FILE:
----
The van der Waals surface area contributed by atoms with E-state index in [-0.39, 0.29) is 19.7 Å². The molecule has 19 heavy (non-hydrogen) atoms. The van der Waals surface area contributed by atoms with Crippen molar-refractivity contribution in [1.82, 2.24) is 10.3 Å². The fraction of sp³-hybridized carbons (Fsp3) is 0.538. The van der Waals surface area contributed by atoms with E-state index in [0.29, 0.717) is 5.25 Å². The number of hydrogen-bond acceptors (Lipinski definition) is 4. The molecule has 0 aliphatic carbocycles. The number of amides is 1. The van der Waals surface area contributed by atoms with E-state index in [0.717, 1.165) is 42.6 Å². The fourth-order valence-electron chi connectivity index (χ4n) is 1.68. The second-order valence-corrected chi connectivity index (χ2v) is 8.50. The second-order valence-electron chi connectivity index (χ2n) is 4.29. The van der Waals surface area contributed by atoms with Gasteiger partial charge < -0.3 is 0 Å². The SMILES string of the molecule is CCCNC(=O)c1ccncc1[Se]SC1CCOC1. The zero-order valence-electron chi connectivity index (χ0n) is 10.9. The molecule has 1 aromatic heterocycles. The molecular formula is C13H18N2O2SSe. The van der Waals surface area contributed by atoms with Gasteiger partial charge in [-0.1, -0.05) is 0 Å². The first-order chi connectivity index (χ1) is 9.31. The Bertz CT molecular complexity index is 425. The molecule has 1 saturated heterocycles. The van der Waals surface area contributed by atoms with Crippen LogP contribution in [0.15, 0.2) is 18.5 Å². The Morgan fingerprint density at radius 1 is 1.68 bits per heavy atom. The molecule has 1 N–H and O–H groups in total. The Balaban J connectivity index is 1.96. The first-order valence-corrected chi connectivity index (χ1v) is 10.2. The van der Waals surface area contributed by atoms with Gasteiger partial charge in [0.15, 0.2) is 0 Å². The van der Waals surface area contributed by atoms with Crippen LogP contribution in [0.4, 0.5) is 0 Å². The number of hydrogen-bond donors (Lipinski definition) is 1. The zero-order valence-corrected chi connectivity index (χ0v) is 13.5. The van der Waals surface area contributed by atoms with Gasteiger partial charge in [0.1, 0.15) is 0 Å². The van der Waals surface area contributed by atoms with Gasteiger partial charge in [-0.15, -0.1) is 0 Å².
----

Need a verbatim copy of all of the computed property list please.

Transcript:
The van der Waals surface area contributed by atoms with E-state index in [-0.39, 0.29) is 19.7 Å². The molecule has 19 heavy (non-hydrogen) atoms. The van der Waals surface area contributed by atoms with Crippen molar-refractivity contribution in [1.82, 2.24) is 10.3 Å². The fraction of sp³-hybridized carbons (Fsp3) is 0.538. The van der Waals surface area contributed by atoms with E-state index in [0.29, 0.717) is 5.25 Å². The number of hydrogen-bond acceptors (Lipinski definition) is 4. The molecule has 0 aliphatic carbocycles. The number of amides is 1. The van der Waals surface area contributed by atoms with E-state index in [0.717, 1.165) is 42.6 Å². The fourth-order valence-electron chi connectivity index (χ4n) is 1.68. The second-order valence-corrected chi connectivity index (χ2v) is 8.50. The second-order valence-electron chi connectivity index (χ2n) is 4.29. The van der Waals surface area contributed by atoms with Gasteiger partial charge < -0.3 is 0 Å². The SMILES string of the molecule is CCCNC(=O)c1ccncc1[Se]SC1CCOC1. The zero-order valence-electron chi connectivity index (χ0n) is 10.9. The molecule has 1 aromatic heterocycles. The molecular formula is C13H18N2O2SSe. The van der Waals surface area contributed by atoms with Gasteiger partial charge in [-0.1, -0.05) is 0 Å². The first-order chi connectivity index (χ1) is 9.31. The Bertz CT molecular complexity index is 425. The molecule has 1 saturated heterocycles. The van der Waals surface area contributed by atoms with Crippen LogP contribution in [0.15, 0.2) is 18.5 Å². The Morgan fingerprint density at radius 1 is 1.68 bits per heavy atom. The molecule has 1 N–H and O–H groups in total. The Balaban J connectivity index is 1.96. The first-order valence-corrected chi connectivity index (χ1v) is 10.2. The van der Waals surface area contributed by atoms with Gasteiger partial charge in [0.15, 0.2) is 0 Å². The van der Waals surface area contributed by atoms with Crippen LogP contribution in [0.4, 0.5) is 0 Å². The number of hydrogen-bond donors (Lipinski definition) is 1. The zero-order valence-corrected chi connectivity index (χ0v) is 13.5. The van der Waals surface area contributed by atoms with Gasteiger partial charge in [0.1, 0.15) is 0 Å². The van der Waals surface area contributed by atoms with Gasteiger partial charge in [-0.15, -0.1) is 0 Å².